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- Unreported Judgment
QUEENSLAND CIVIL AND ADMINISTRATIVE TRIBUNAL
HCA  QCAT 127
In applications about matters concerning HCA
GAA 11063-19; GAA 11064-19
Guardianship and administration matters for adults
6 March 2020
10 December 2019
In GAA 11063-19:
In GAA 11064-19:
HEALTH LAW – GUARDIANSHIP, MANAGEMENT AND ADMINISTRATION OF PROPERTY OF PERSONS WITH IMPAIRED CAPACITY – OTHER MATTERS – most appropriate appointee - whether proposed guardian ‘more appropriate’ – where protection order against proposed guardian
Guardianship and Administration Act 2000 (Qld), s 5(e), s 7(c), s 15, s 31
APPEARANCES & REPRESENTATION:
HDS – parent
Proposed Guardian/Proposed Administrator:
HDS – parent
PM – the applicant’s legal representative
PS – service provider
WP – service provider
RN – service provider
ML – service coordinator
CC – grandparent
REASONS FOR DECISION
- On 18 March 2019 the Tribunal appointed the Public Guardian as guardian for HCA and the Public Trustee of Queensland as the administrator for HCA.
- HDS is the mother of HCA. She has applied for a review of the appointment of guardian and administrator. HDS in paragraph 3.22 of her submissions states that there has been a failure to: care for the adult appropriately and properly; properly supervise the adult; and provide suitable accommodation for the adult. HDS in relation to the appointment of an administrator says that she would be more appropriate, as mother of the adult, than the Public Trustee of Queensland.
Does HCA have capacity to make her own decisions?
- Dr RF, the adult’s GP, in the Health Professional Report states that HCA has been diagnosed with Downs Syndrome and consequent intellectual disability. The doctor is of the view that HCA does not have capacity to make decisions around personal health care; lifestyle and accommodation; and financial affairs.
- The Tribunal accepts the evidence of Dr RF and finds that HCA has been diagnosed and has an intellectual disability.
- The presumption of capacity for personal matters and financial matters is rebutted.
What need is there for the appointment of a guardian?
- The Tribunal appointed the Public Guardian in 2019 for the following matters: accommodation; healthcare; and services including the NDIS.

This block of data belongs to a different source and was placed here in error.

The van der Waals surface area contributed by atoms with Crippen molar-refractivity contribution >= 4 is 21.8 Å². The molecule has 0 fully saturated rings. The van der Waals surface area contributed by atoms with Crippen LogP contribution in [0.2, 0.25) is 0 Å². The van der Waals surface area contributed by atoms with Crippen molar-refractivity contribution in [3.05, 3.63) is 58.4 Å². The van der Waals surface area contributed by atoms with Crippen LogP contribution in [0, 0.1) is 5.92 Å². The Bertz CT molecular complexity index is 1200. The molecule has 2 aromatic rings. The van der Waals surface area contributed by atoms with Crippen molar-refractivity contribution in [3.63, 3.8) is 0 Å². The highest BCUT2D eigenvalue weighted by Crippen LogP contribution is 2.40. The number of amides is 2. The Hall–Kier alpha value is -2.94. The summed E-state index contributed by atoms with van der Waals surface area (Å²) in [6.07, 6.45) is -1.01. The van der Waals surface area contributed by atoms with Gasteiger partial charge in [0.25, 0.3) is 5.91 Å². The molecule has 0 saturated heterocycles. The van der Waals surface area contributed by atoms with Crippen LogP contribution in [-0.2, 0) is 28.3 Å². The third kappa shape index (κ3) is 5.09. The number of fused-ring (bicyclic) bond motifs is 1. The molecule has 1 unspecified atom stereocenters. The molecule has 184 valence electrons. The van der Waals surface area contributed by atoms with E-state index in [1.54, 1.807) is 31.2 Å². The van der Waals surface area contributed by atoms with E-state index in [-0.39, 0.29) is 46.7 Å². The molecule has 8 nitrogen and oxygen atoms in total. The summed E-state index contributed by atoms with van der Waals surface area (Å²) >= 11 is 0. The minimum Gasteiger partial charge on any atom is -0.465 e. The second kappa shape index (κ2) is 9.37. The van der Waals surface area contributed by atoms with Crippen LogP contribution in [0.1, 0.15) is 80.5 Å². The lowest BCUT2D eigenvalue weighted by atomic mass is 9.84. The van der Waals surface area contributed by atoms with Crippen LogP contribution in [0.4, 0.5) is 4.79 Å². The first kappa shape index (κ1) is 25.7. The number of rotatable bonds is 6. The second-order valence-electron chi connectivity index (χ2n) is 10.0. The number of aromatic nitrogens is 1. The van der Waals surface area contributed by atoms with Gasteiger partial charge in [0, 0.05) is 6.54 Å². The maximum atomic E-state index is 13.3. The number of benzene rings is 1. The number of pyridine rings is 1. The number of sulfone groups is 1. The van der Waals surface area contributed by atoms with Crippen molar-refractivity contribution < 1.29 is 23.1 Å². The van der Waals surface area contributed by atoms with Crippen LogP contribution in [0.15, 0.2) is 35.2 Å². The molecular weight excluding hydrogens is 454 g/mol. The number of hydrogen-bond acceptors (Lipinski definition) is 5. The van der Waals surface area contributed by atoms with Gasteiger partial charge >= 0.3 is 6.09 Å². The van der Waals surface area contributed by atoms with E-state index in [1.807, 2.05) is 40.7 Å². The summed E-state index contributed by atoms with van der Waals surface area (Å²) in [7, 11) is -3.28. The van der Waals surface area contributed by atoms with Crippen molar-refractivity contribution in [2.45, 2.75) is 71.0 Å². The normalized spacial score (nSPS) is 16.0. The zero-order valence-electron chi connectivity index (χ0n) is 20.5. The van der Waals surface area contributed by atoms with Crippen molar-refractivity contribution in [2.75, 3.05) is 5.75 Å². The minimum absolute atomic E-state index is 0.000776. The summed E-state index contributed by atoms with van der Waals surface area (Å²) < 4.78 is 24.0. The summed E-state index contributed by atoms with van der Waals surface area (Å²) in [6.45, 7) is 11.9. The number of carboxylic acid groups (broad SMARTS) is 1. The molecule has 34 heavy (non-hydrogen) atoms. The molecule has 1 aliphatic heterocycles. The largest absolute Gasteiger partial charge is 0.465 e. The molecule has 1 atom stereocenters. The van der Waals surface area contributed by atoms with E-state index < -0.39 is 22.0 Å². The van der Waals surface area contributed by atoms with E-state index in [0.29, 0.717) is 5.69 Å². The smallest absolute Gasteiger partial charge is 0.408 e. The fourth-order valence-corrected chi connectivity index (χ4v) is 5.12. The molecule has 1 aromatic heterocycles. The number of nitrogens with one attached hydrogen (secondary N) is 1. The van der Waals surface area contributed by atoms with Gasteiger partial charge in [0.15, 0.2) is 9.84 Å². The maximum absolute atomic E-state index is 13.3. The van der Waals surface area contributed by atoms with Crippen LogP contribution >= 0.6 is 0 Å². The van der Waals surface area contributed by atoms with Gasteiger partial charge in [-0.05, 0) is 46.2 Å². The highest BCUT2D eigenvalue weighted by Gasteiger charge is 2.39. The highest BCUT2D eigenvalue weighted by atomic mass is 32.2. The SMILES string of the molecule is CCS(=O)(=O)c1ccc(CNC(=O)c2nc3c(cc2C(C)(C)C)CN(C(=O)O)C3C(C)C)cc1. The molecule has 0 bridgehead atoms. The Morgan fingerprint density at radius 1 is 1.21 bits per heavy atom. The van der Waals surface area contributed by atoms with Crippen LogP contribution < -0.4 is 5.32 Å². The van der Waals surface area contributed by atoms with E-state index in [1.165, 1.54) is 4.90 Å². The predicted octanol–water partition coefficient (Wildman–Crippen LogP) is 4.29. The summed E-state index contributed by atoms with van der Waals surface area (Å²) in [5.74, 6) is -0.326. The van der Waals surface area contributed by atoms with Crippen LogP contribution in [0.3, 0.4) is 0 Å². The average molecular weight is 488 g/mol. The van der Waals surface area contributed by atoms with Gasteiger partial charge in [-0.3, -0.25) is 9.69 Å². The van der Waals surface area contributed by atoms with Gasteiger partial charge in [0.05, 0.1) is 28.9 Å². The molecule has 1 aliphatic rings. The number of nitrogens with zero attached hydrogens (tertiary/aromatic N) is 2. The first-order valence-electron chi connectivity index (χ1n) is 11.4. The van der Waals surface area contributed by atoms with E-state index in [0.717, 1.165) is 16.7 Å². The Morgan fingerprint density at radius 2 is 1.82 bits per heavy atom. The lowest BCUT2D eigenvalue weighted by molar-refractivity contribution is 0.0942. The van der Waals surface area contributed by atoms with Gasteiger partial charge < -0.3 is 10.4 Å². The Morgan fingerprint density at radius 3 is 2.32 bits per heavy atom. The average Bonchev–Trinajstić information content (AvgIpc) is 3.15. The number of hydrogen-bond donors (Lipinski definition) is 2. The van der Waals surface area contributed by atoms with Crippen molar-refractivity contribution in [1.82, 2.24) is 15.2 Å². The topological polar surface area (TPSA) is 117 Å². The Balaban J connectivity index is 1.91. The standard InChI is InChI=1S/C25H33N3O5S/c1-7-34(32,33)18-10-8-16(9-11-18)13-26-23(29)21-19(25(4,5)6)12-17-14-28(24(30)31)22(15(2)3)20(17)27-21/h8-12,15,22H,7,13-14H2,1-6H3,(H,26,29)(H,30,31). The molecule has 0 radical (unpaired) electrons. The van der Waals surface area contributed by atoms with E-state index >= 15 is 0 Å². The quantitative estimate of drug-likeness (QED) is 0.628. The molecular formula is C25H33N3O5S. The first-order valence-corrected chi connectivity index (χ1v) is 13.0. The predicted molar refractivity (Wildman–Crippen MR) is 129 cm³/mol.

- The parties at the hearing were of the view that these were the areas where a need remained, except for healthcare which could be managed under the Statutory Health Attorney arrangements.
- The Tribunal concludes that without an appointment there would be unreasonable risk to the health and welfare of the adult and without appointment the needs of the adult would not be adequately protected.
- The Tribunal makes the following findings:
- (a)HCA benefits from services under the NDIS; and
- (b)HCA needs support around important healthcare decisions that can be done under the Statutory Health Attorney arrangements.
Who is most appropriate party to be appointed as guardian?
- The argument in this case revolves around who is most appropriate to be appointed as guardian.
- HDS in paragraphs 10 to 22 of her submission of 2 July 2019 sets out the particulars of alleged failures of the service provider, which are summarised in paragraph 22. She submits there was: a failure to provide adequate clothing; a failure to properly bathe the adult; negative change with respect to the adult’s sleep; failure to seek timely medical assistance in relation to a skin condition; a regression in verbal communication skills; and a change in views with respect to the adult wanting to stay with HDS or otherwise.
- The first point to be made here is that the review is about the actions of the Public Guardian. This is not a review about the actions of the service provider. If HDS had real concerns about the performance of the service provider, why did she not raise those with the Public Guardian?
- The service provider is naturally concerned by the nature of the allegations against it and has provided a detailed response to the matters set out above in material filed with the Tribunal and in the oral evidence given at the hearing.